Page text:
Not so fast, Carson Kelly.
Pardon my overreaction but we might want to slow down a little in our hurry to tab Kelly as the Cardinals’ next starting catcher, the successor to Yadier Molina, perhaps as soon as 2017.
Did you stay up Tuesday night to watch the World Baseball Classic matchup between underdog Puerto Rico and defending WBC champion Dominican Republic?
In a compelling (if slow) game, Puerto Rico remained unbeaten (4-0) in WBC play with a 3-1 victory over starting pitcher Carlos Martinez and the DR.
I grinded it out. I usually go to bed early because of my job and 3:30 a.m. wakeup time, but who can sleep when Molina is joyfully putting on a classic performance that showcased every skill that makes him the greatest catcher of his generation?
I can’t do better than the headline at MLB.com, which put it this way:
WBC: World’s Best Catcher
“As Yadier Molina goes, the team goes,” Puerto Rico manager Edwin Rodriguez told reporters, post-game in San Diego.
“We’ve been watching that for years in the big leagues and with Team Puerto Rico. But definitely he’s the heart of the team.”
The Bat: Molina singled off his teammate, Martinez, for an RBI single in the bottom of the first to give Puerto Rico a 1-0 lead. There was the sixth-inning solo homer (video below) that made it 3-1, with Molina providing extra security for his team’s thin 2-1 lead. In the first four WBC games Molina is batting .500 with two homers and a 1.750 OPS.
The Arm: To end the eighth inning Molina threw out the large Nelson Cruz (video below), who inexplicably tried to steal second base. Granted, the shambling Cruz isn’t exactly Rickey Henderson on the bases. But with an excellent 1.87 pop time, and his throw clocked at 83.5 mph on the radar, Molina probably would have thrown out Henderson — or the vintage Lou Brock. Molina’s throw was so far ahead of schedule in arriving at the target, his P.R. teammate Javier Baez, flashed the first and only no-look tag we’ve ever seen. Baez was staring directly at Molina — not the runner — as he applied the tag. According to MLB.com, the average pop time for catchers in 2016 was 2.01 seconds.
The Moxie: Molina’s pitch framing was shrewd, savvy and a bit devious. Here’s another word for it: brilliant. Molina was able to finesse his way to called strikes all night — including the called third strike that sealed Puerto Rico’s triumph.
The Yadi Experience was something to behold.
“Well, he’s Molina,” Rodriguez said. “He manages his pitch and the pitching team as a whole. Yadier Molina, he is dominant in this. He had a lot to do with this victory.”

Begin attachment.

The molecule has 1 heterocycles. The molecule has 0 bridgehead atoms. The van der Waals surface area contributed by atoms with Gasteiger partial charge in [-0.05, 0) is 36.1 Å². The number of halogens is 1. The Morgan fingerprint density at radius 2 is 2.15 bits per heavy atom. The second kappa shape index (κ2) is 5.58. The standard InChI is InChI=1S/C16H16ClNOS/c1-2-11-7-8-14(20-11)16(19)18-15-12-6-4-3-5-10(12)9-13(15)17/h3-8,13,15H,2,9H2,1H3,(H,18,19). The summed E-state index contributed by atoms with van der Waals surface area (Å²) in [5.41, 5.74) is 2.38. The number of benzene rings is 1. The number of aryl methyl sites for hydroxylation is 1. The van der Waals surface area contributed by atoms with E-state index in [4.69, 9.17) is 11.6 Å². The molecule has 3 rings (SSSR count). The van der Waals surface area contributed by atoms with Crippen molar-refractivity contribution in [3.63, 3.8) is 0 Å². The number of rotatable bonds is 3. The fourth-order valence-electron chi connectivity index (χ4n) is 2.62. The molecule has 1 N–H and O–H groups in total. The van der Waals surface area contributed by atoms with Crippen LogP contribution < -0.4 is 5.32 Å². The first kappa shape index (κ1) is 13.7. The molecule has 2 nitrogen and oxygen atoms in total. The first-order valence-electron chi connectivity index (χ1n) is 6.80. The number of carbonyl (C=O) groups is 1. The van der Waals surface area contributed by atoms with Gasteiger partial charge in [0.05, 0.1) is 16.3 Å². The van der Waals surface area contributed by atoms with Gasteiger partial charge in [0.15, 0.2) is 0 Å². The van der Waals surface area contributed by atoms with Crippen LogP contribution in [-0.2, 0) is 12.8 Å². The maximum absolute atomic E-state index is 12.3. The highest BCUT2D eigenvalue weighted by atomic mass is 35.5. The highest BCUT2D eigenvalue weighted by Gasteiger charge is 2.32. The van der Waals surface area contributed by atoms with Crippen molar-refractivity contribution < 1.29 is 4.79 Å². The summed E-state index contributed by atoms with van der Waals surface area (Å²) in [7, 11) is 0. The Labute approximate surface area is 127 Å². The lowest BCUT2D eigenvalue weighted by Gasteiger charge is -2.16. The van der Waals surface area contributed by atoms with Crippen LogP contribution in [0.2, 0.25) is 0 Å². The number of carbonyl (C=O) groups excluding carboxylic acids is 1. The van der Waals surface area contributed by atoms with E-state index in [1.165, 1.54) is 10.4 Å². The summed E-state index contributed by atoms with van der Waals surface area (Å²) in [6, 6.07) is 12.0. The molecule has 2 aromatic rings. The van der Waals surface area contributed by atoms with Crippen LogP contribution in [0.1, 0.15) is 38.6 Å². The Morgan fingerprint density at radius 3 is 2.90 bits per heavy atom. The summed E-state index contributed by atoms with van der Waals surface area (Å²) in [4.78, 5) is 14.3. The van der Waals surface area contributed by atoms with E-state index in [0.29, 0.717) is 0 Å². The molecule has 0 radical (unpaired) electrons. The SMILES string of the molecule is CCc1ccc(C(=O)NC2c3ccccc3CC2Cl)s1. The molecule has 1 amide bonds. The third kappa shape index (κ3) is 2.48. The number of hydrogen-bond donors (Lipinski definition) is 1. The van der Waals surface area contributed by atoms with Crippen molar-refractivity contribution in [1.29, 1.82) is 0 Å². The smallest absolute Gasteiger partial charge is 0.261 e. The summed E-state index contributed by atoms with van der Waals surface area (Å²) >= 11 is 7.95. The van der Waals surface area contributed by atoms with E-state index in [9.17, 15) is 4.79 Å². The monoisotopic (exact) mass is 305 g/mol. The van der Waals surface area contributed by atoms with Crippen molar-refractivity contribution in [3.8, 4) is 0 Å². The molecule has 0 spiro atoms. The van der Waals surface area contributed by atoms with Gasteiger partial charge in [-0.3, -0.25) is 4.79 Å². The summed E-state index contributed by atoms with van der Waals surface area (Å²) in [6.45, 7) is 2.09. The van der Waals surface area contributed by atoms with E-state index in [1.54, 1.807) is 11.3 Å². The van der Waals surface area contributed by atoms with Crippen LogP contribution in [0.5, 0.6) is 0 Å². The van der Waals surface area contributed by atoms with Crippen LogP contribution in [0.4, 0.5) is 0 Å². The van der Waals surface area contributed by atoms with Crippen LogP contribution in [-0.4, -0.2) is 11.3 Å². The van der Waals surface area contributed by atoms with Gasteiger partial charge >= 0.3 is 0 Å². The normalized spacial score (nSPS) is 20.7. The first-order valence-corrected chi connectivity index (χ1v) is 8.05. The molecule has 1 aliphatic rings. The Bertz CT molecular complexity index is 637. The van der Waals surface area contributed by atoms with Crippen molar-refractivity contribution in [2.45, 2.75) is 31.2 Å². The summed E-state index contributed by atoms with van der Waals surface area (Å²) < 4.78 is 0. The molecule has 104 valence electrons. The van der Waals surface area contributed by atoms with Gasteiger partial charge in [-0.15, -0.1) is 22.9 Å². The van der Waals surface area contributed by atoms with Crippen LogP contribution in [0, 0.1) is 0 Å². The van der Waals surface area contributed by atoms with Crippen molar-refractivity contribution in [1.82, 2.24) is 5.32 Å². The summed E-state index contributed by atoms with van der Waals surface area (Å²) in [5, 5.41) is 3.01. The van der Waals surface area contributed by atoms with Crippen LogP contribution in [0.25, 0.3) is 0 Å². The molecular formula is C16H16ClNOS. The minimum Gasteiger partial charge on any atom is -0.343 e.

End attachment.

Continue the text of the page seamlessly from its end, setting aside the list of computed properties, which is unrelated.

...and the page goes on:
The D.R. dugout was so infuriated by ball-strike calls that went Molina’s way manager Tony Pena got ejected for arguing. Pena later praised Molina’s “mastery.”
Molina may be 34, but he bounced around and cavorted like a 20-year-old on Tuesday night. He loves the tournament. He’s represented Puerto Rico in all four WBCs. His passion overflows. The Cardinals wouldn’t dream of requesting that Molina to skip the WBC. They wouldn’t dare to do that, either.
“They know better,” Molina said. “I will play for my country every time. Every year. And they know. I love to play. I love to be in this situation. I would do it every time.”
This proud and fiercely competitive man refuses to act his age — even after 14,000 innings of MLB catching since 2004, a count that includes his postseason work.
Molina batted .307 with a .360 onbase percentage and .427 slugging percentage and 38 doubles in 2016, pulling out of an offensive decline to deliver his best hitting numbers since 2013.
And of course Molina led the majors in games started (142) and innings caught (1,218) … again.
Molina was overlooked last season. Some people forgot about him, or at least moved him down in the unofficial catcher rankings in their heads. For the first time since 2008 Molina wasn’t named to the NL All-Star team. His incredible run of eight consecutive gold glove awards came to an end, with the trophy going to the Giants’ Buster Posey.
Molina will be 35 on July 13.
You kind of get the idea that Molina is tired of folks constantly pointing that out.
You kind of get the idea that Molina feels slighted.
You kind of get the idea that this is going to be one helluva season for Yadi in 2017.
On an emotional and festive evening in San Diego Molina reminded everyone — devoted fans in St. Louis included — that he’s one of the greatest players in Cardinals’ history. His enduring presence is something to savor and treasure, so let’s make sure to appreciate it while it lasts.
Thanks for reading …